Protestant Theology (Magister Theologiae)

The most important facts at a glance:


Magister Theologiae

Standard period of studies:

10 semesters


Winter and summer semester
Applicants with foreign certificates: Language of instruction: German
Required language certificate: DSH-2
Required course for the Assessment Test (Feststellungsprüfung):
S/G- or G-Course. To find out if you are required to take the Assessment Test, check your Certificate of Recognition.

Admission restrictions:

Open admission


You find information on the application procedure for international students here.


Please keep in mind that you need a certification of recognition for all foreign certificates. The recognition process takes up to six weeks and the certificate must be included in your application.

Winter semester: June 1 - September 1

Summer semester: December 1 - March 1

If you combine a Two-subject Bachelor whose admission is open with one whose is restricted, the deadlines are:

Winter semester: June 1 - July 15

Summer semester: December 1 - January 15


Faculty 01: Faculty of Protestant Theology


The accreditation of study programmes for Bachelor and Master Degrees constitutes as a precondition for the granting of state approval.

Subject Matter

Protestant Theology analyzes the beliefs at the heart of the Christian faith, with the goal of highlighting their relevance and truth in relation to present situations in discussions; in this approach, it focuses on the legacy of reformation theology and its historical background.

This task covers several subjects: The Old Testament and the New Testament subjects focus on the biblical writings as documents outlining the history of Israel and early Christianity, which are accepted as standard by all Christian churches; the subjects address the history behind the creation of the texts, the various ways and changes in how the texts are understood, taking into account the institutional, social, legal and historical contexts, as well as the archaeological findings which are researched in a special department for biblical archeology in Mainz.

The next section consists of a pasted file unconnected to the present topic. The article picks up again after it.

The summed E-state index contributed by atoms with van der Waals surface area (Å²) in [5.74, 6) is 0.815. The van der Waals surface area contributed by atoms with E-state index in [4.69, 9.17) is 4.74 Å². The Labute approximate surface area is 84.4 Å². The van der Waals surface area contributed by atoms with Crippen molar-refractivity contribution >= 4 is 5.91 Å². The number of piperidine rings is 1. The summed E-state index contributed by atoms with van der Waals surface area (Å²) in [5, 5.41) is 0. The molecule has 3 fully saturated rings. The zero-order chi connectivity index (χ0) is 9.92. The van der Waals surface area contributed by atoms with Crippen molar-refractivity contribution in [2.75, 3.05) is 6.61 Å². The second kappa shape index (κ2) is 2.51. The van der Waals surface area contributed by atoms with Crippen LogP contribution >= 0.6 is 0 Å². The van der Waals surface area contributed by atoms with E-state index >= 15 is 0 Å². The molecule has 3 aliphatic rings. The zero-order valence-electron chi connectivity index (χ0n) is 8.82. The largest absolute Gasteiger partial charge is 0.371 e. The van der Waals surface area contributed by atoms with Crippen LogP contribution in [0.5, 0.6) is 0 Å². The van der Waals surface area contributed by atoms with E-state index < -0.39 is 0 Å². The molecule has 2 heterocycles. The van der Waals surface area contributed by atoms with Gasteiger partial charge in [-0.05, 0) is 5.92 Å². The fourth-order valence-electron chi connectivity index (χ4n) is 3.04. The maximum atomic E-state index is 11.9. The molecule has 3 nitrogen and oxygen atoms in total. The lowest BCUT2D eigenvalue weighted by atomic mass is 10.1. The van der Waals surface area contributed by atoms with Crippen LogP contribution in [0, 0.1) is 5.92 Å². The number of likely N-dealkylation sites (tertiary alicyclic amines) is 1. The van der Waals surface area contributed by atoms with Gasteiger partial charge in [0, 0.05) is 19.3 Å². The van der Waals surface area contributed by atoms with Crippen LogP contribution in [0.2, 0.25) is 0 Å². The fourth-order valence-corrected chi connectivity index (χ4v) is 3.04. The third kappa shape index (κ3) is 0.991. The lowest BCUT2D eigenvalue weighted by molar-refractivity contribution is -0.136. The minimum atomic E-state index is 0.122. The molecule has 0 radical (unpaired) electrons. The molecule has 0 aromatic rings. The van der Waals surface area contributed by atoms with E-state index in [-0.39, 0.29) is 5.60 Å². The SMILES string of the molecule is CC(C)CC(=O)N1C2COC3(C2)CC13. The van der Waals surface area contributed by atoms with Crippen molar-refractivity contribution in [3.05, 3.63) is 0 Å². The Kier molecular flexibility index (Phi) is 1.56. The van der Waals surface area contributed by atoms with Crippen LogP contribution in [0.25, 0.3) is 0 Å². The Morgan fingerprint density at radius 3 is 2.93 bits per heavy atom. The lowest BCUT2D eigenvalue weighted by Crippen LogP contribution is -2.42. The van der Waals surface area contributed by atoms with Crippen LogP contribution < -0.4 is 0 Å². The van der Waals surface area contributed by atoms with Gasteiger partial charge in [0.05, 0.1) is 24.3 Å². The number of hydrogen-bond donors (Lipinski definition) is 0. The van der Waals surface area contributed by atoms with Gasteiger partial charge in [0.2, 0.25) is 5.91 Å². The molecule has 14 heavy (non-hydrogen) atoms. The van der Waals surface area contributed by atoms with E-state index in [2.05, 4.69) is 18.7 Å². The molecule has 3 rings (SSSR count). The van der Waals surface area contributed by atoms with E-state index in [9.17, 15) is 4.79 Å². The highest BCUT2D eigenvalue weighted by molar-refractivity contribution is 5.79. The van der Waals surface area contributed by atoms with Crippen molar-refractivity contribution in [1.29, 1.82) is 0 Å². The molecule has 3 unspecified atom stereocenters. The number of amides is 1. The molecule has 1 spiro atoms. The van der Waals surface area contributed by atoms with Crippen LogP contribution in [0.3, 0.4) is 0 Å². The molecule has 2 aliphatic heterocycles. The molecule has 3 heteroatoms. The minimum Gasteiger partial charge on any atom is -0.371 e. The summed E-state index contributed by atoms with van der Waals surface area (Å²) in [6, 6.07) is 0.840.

The subject Ecclesiastical History traces the development of teachings (history of dogma and theology) and church institutions, as well as related movements (history of the church); it also looks into the major personalities, as well as the collective developments in the interpretation and adoption of biblical texts and takes into account the interaction with factors outside the field of religion; the immense scope of material is divided into several eras, which are characterized by common traits, but which differ with regard to region and time (Old church/patristics; Medieval ecclesiastical history; History of the reformation and the post-reformation church and theology; History of the modern and contemporary church).

The historical subjects outlined above all focus on the same task, at the heart of which lies systematic theology in particular: To communicate the claim to truth behind the Christian tradition in discussions regarding the relevant fundamental beliefs of the present time. Systematics is divided into two fields (dogma and ethics); the tasks of systematics include - during the course of highlighting the relevance of Christian belief (dogma) and the Christian way of life (ethics) in an organized and reflective manner - to also outline and analyze philosophical and ideological positions, as well as dealing with ecumenical discussion and inter-religious dialog. Practical theology provides a methodical theory for ecclesiastical fields of action, in which the current conditions of ecclesiastical actions are considered by taking into account the methods used in non-theological sciences (sociology, psychology, education, rhetoric).

Practical theology also looks at current cultural phenomena with regard to its latent religious content. The division or focus area of the subject is based on the different ecclesiastical or ecclesiastically-motivated fields of action and is largely summarized under the main focus areas of homiletics (sermon teaching) and religious education.

Research into non-Christian religions and dialog with these religions is addressed in the subjects Religion and Missiology Studies and Jewish Studies. The original intention of incorporating the subjects as part of Christian missionary work has now changed into an analytical assessment of other religions and their ways of life, which also provide an external perspective on personal religious beliefs, whereby the mysterious and special aspects of the Christian faith become comprehensible.


The International Office offers counselling for international students about the application process and general information.

The Academic Advisory Office offers specific information on the subject (List available in German only).

The Student representatives give information from a student perspective (List available in German only).